Target Is Launching a Gender-Neutral Bedding Line for Kids – Kveller
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Target Is Launching a Gender-Neutral Bedding Line for Kids

Target’s been on a roll this past year when it comes to breaking down gender stereotypes for kids. Last fall, Target took its first steps toward a more gender-neutral store when it took down the “boys” and “girls” signs in its toy and kids’ bedding aisles. Now, the company announced its new Pillowfort collection, set to debut in stores on February 21, 2016. Which is going to be A-M-A-Z-I-N-G–all of the items in the line, which includes stuffed animals, furniture, and bedding, will be gender-neutral.

Julie Guggemos, Target’s senior vice president of design and product development, is excited about the changes, stating:

“It was an aisle of pink, fairy princesses, ponies and flowers. And for the boys it was rockets and dinosaurs. Well, you know what? Girls like rockets and basketball. And boys like ponies…Who are we to say what a child’s individual expression is? We really wanted to develop a collection that would be universal.”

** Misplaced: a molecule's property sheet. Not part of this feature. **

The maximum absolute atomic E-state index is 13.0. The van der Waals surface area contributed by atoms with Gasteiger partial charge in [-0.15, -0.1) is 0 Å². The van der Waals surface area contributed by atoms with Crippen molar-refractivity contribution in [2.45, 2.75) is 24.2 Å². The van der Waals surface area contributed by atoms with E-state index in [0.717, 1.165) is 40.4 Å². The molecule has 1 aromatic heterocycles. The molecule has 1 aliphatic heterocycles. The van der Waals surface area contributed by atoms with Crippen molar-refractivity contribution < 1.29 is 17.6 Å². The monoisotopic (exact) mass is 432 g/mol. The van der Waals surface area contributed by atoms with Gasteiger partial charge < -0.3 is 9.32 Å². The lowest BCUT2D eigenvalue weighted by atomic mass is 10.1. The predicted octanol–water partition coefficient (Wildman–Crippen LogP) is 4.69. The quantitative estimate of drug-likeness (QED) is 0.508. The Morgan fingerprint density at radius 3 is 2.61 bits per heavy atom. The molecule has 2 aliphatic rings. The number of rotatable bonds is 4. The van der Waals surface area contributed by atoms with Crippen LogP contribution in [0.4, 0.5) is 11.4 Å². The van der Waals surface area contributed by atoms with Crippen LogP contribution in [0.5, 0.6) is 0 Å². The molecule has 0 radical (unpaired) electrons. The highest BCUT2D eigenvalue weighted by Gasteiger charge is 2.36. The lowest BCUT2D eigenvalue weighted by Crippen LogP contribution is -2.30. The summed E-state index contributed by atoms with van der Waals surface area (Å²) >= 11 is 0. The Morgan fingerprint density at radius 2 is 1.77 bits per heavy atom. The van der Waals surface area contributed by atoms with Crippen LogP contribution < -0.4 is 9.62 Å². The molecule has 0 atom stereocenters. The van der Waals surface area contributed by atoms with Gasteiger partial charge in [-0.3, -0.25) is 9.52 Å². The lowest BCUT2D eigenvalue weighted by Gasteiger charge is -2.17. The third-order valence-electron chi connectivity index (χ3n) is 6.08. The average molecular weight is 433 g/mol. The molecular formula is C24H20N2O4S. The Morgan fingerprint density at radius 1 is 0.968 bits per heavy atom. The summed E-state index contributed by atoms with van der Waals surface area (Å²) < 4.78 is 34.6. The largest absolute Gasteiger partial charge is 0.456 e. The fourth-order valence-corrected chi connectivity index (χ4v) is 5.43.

While it’s not like pink and blue will be banned, the patterns will be more ambiguous, using images with trees, bicycles, basketballs, alligators, and astronauts. There will even be pillows in the shapes of a cactus and an octopus. (Seriously, I want an octopus pillow.) As with their previous gender-neutral decision, Target noted that they didn’t necessarily have a gender plan in mind–it’s what their consumers asked for, according to Chief Executive Brian Cornell:

READ: My Black Son’s Pink Shoes

“It gets back to listening to mom, understanding what she’s looking for from Target and making sure we’re delivering the products and the content that’s going to be right.”

Apparently, this isn’t the only makeover Target is going to be doing, either. They are going to redo their kids’ apparel line to be more unisex, which is awesome, because kids shouldn’t be raised to think in boxes. If they are raised to be more mindful of gender equalities and ambiguities, workforce inequalities would eventually decrease. Which is exactly what we need.

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